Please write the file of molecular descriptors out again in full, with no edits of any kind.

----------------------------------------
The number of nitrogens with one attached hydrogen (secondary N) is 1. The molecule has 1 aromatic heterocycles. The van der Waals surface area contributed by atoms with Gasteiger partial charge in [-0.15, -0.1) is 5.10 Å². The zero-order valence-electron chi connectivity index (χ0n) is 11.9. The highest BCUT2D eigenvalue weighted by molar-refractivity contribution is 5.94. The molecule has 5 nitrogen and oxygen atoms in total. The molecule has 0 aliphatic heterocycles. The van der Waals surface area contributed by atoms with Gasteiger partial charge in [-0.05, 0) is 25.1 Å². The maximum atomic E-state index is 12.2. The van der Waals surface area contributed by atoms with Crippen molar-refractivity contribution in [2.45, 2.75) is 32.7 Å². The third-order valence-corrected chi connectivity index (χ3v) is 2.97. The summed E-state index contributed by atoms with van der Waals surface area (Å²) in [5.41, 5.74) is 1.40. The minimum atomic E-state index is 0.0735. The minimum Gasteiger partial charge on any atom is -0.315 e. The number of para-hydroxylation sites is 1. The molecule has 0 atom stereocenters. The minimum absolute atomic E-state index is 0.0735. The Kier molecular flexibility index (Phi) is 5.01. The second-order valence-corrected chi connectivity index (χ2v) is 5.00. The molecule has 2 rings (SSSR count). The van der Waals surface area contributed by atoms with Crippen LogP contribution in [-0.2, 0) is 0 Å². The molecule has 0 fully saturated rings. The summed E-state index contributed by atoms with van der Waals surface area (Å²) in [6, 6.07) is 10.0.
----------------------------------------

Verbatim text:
The number of nitrogens with one attached hydrogen (secondary N) is 1. The molecule has 1 aromatic heterocycles. The van der Waals surface area contributed by atoms with Gasteiger partial charge in [-0.15, -0.1) is 5.10 Å². The zero-order valence-electron chi connectivity index (χ0n) is 11.9. The highest BCUT2D eigenvalue weighted by molar-refractivity contribution is 5.94. The molecule has 5 nitrogen and oxygen atoms in total. The molecule has 0 aliphatic heterocycles. The van der Waals surface area contributed by atoms with Gasteiger partial charge in [-0.05, 0) is 25.1 Å². The maximum atomic E-state index is 12.2. The van der Waals surface area contributed by atoms with Crippen molar-refractivity contribution in [2.45, 2.75) is 32.7 Å². The third-order valence-corrected chi connectivity index (χ3v) is 2.97. The summed E-state index contributed by atoms with van der Waals surface area (Å²) in [5.41, 5.74) is 1.40. The minimum atomic E-state index is 0.0735. The minimum Gasteiger partial charge on any atom is -0.315 e. The number of para-hydroxylation sites is 1. The molecule has 0 atom stereocenters. The minimum absolute atomic E-state index is 0.0735. The Kier molecular flexibility index (Phi) is 5.01. The second-order valence-corrected chi connectivity index (χ2v) is 5.00. The molecule has 2 rings (SSSR count). The van der Waals surface area contributed by atoms with Crippen LogP contribution in [-0.2, 0) is 0 Å². The molecule has 0 fully saturated rings. The summed E-state index contributed by atoms with van der Waals surface area (Å²) in [6, 6.07) is 10.0.